PlaneBusiness Banter Now Posted!

home-typewriter copy 1Good evening everyone! It is that time again. This week’s issue of PlaneBusiness Banter is now posted.

Alas, I was supposed to be in Dublin this week, attending the CAPA “Airlines in Transition” Conference, but I came down with a rather nasty respiratory ailment before leaving Phoenix last weekend, and well, here I am. Sitting in the DFW Metromess. Today was day seven of my bout with whatever it is I have (had) and I am happy to report that I finally feel like I have turned the corner.

But in the meantime, my hot date with one of American’s new 777-300s to Heathrow had to bite the dust. Shame. Just a damn shame.

However, this is good news for subscribers, as it gave me plenty of time to write. And it was a busy week.

First, we had more updated guidance from the airlines re: 1Q14 results. We had no real changes this week, but American will come in a bit lower than expected, while Alaska upped its guidance. JetBlue will post a weak quarter, but it still appears that United Airlines will be the only U.S airline to post a loss for 1Q14. The size of the loss is the question, as there is a wide range of analyst estimates out there — even today.

We talk about the significance of the resounding “NO” vote on the proposed pilot contract at Republic Holdings this week.  Meanwhile, both SkyWest and Mesa Air Group got nice shiny new Embraer E-175s last week — the first E-175s for each airline. Mesa will be flying 30 for  United Airlines as United Express; SkyWest will be flying 40.

Meanwhile, out at the Phoenix Sky Harbor International Airline Symposium last week, American Airlines President Scott Kirby said that American should make a decision on who will get the rest of its E-175 flying “shortly.”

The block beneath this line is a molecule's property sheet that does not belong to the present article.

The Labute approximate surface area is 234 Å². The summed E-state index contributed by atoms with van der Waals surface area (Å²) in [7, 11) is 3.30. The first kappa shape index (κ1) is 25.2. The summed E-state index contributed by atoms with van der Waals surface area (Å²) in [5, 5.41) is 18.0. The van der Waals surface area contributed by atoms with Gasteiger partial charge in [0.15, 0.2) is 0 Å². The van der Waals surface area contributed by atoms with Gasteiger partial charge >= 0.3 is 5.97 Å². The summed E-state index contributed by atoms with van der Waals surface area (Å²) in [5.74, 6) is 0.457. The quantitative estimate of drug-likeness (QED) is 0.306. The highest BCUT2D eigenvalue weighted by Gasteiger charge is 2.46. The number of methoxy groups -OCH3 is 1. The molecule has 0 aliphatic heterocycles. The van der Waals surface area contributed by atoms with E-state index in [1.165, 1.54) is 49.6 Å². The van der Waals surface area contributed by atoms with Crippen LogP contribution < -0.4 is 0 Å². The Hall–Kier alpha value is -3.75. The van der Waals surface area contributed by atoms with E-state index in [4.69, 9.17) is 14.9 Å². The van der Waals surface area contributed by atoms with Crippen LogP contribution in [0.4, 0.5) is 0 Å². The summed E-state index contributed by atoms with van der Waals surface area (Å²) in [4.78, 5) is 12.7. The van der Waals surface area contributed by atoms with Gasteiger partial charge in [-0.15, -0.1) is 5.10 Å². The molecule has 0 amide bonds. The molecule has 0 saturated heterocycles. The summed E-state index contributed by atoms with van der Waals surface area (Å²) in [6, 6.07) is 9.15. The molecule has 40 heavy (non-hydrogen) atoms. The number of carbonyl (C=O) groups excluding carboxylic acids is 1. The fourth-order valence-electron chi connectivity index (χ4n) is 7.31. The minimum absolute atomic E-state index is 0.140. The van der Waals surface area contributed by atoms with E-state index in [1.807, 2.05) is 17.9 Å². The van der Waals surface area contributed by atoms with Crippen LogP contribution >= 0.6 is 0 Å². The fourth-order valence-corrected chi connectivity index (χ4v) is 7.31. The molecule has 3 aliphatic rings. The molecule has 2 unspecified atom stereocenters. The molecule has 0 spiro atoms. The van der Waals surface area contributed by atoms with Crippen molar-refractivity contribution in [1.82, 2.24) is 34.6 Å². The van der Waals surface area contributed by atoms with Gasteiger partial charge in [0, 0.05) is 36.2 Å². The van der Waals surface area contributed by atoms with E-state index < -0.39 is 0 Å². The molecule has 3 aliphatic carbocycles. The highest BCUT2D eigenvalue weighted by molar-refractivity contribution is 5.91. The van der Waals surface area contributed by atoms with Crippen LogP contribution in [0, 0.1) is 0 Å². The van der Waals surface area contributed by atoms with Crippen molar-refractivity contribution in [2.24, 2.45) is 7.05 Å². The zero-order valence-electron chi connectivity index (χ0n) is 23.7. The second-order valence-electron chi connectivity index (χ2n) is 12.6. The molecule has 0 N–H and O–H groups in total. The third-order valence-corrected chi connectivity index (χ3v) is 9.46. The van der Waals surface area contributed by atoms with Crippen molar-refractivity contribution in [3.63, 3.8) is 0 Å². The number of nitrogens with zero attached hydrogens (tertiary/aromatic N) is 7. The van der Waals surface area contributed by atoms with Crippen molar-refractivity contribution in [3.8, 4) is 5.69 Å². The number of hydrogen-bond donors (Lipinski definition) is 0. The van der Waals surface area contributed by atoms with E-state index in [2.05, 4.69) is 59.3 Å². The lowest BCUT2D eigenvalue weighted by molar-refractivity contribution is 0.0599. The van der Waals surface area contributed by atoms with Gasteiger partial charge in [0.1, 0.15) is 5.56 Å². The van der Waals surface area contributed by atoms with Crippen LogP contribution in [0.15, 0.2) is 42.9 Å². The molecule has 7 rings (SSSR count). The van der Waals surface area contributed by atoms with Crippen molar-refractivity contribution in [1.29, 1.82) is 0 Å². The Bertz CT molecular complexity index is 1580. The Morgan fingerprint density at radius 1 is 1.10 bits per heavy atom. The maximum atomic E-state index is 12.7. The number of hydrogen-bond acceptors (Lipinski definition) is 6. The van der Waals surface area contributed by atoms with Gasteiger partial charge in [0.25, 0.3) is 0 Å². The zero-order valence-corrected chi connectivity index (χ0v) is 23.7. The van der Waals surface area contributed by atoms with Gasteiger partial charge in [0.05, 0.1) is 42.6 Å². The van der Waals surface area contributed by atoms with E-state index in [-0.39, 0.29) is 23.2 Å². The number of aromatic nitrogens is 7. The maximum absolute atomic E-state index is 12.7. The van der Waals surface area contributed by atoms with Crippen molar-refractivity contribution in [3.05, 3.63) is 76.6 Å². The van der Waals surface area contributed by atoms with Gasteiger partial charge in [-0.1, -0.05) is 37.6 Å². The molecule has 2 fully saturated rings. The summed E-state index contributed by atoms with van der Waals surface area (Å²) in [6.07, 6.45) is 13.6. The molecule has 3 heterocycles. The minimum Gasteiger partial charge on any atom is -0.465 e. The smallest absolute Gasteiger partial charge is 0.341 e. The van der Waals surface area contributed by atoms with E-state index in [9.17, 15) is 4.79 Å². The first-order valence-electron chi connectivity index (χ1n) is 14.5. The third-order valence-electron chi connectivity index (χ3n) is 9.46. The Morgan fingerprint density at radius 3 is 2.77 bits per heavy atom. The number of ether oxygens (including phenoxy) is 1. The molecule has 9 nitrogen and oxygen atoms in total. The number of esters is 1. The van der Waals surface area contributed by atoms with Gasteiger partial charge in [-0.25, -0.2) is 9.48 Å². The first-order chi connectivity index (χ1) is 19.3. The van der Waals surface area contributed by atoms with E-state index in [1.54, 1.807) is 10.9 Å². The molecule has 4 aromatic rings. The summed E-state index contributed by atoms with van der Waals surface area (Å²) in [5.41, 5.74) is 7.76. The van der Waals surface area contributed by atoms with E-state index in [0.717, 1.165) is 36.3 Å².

I tend to think that means Republic is going to be out of the running, given the resounding “no” vote on the pilot contract.

We talk a lot this week about the Phoenix Sky Harbor International Airline Symposium. And I’ll talk about it even more in next week’s issue.

Here in the Metromess, American Airlines more or less evicted American Eagle, aka Envoy this week. Envoy will be moving its headquarters to an office building in Irving, on the Northeast side of DFW International.

American also announced a series of changes to its product offerings, and some tweaks to its frequent flyer program this week as it seeks to harmonize the operations of American and US Airways.  Actually I thought some of the changes were quite positive, but hard core Flyer Talk types were up in arms over the fact the airline had not given enough notice on some of the changes, and had not been up front about changes to some little used programs that are essentially going away.

In other news, the DOT issued its February Air Travel Consumer Report this week. United once again lagged its peers; Delta pretty much led the major group of four (except in one category) and Southwest/AIrTran continue to struggle. Alaska also turned in a very good month. And no, we won’t talk about the number of cancellations that ExpressJet endured. Or rather, that passengers on ExpressJet endured.

It’s been a cruel, cruel winter.

One airline analyst published a note last Friday in which he makes the case that it’s only a matter of time before the major airlines begin to charge for overhead bin space, as does Frontier Airlines. In this scenario, customers who purchase tickets through an OTA would be forced to pay a fee ($25) to take a rollerboard, or other overhead bin-sized carryall on board. If you purchased a ticket on an airline’s website, you would not be dinged. And of course, top tier flyers wouldn’t have to pay at all.

Is Wolfe Research analyst Hunter Keay nuts or brilliant? Or both?

We give you our take.

It was a wacky week for airline stocks for the week ending April 4 — as shares of Air Canada gained more than 40% — merely because the airline guided to better than expected 1Q14 results. Who says the concept of the airline sector being a trading sector is dead?


Finally, my thanks to Deb McElroy, VP with Airports Council International: North America. She was kind enough to invite me to present the keynote address at the organization’s yearly conference which was held this week here in Dallas. Was very cool to meet the Mayor of Dallas, Mike Rawlings, (who used to be an old advertising man, probably why I liked him) and the new head of ACI, Kevin Burke. Also always nice to see some subscribers in the crowd! (And no one complained about my “Barry White” voice!)

Anyway, you get the picture. We have a lot to talk about in this week’s issue of PlaneBusiness Banter.